How difficult is it to understand that animals are being hurt in the name of tradition, religion and public enjoyment?


When it comes to celebrating harvest festivals like Pongal and Makar Sankranti in South India and North India, the public becomes a little primitive. In North India, you have kite flying which poses a threat to birds and humans alike. Every year you have appeals telling the people not to use Chinese manja or the glass-lined threads, yet the practice continues.


As for South India, this time it was quite a tension-filled. Following a Public Interest Litigation, both the Supreme Court and the High Court banned cockfights in Andhra Pradesh, Tamil Nadu and other places where it is known to be practiced as a sport, seen  as a source of public entertainment and the performing of which brings monetary gain. They categorically directed the respective state governments to take steps to prevent the fights during the harvest festival.


Despite this, you have reports which show how cockfights were held in Andhra Pradesh, Telangana and Tamil Nadu. An article in The Hindu reveals: In several villages, the fights were held day and night for the last three days. There was a heavy demand for the meat of the cocks killed in the fight and the person who won the fight sold the meat at ₹1,000 to ₹1,200 per kg.


In West, East Godavari districts and the Krishna districts there were cock fights held in coconut groves and paddy fields and in all these places there was no law present to monitor the event.


In Karnataka there were incidents where people chose to defy the ban on sheep throwing during the Makar Sankranti festival. The practice was banned in 2013, yet people chose to throw sheep onto the palanquin during the annual event of Mailaralingeshwar jatra.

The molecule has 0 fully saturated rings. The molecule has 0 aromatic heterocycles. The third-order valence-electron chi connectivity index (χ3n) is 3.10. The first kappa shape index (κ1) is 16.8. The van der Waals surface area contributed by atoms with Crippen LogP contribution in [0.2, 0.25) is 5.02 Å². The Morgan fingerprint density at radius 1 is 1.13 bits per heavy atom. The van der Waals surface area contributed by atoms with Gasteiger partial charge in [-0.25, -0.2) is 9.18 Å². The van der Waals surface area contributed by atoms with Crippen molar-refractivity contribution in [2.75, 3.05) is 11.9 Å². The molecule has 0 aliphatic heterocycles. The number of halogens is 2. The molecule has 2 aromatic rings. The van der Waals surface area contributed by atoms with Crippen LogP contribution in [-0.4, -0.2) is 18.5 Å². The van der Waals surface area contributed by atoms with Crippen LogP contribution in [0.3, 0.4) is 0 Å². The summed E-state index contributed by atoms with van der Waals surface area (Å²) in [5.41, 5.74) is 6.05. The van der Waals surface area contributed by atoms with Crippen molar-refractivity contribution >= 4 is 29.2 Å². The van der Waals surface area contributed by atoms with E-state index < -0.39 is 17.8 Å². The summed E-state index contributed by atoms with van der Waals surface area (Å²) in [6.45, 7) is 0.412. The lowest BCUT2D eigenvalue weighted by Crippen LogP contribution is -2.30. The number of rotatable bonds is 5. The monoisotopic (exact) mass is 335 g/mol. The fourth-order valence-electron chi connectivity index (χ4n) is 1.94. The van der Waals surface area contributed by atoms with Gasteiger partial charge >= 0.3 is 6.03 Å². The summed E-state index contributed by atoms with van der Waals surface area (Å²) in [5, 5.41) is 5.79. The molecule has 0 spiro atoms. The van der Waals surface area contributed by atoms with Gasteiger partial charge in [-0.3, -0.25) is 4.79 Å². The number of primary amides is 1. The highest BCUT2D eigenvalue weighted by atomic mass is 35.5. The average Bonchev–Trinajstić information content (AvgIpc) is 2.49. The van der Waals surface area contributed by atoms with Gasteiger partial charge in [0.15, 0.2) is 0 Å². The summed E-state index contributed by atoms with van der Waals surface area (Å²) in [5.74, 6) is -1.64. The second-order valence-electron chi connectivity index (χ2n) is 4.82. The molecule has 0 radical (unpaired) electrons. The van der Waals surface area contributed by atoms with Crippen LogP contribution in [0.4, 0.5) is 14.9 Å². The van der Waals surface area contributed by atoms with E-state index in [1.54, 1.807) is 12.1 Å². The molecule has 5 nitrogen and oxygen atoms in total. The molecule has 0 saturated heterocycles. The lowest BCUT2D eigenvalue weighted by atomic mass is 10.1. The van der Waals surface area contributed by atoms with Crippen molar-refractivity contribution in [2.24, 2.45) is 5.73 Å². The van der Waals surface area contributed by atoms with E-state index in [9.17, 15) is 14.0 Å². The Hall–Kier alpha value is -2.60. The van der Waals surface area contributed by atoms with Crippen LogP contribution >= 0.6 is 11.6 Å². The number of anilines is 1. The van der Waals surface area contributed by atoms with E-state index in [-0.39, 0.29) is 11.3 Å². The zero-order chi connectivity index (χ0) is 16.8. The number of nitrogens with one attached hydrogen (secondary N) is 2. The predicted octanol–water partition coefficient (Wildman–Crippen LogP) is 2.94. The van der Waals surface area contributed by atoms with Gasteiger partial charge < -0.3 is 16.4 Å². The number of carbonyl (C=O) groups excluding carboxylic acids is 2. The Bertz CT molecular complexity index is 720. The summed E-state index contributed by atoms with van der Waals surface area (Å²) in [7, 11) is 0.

Again in Karnataka there were images in various national media of decorated bulls being forced to run through fire as part of Makar Sankranti festivities.


Another report in The Hindu speaks of how the cattle festival near Kuppam town saw the death of two panicked bulls who died after a railway engine struck them, and a dozen revellers suffering injuries in the ‘Pasuvula Panduga’ or jallikattu. So there was human and animal suffering as well. As per the game rules, the frenzied bulls, which were said to have been subjected to intoxication, were released into the open to be tamed by participants. Even as early as Friday, there were reports from the villages of Madurai, Sivaganga, Nagapattinam, Coimbatore, Salem and Tirupur that Jallikattu was held in secret. 


What do these reports reflect? All of this just highlights how humans will go against all forces to uphold tradition and cultural practices. All these sports involve discomfort to the animals in some way or the other. The roosters die a brutal death being hacked to shreds with blades, the bulls are fed intoxicated substances to make them agitated and frenzied and sheep, the most harmless of them all, are thrown off heights only so that luck comes to the owners and the other celebrants.


No religion has anywhere categorically stated that these animals need to be inconvenienced in this manner. The law has been laid down regarding these events so that no animal or human is hurt, and yet south India chooses to defy these orders. 


Our superstitious beliefs have led us to becoming primitive in our thinking as well. What is lamentable is that we choose to hope for luck after killing, maiming, innocent animals and we call ourselves humans.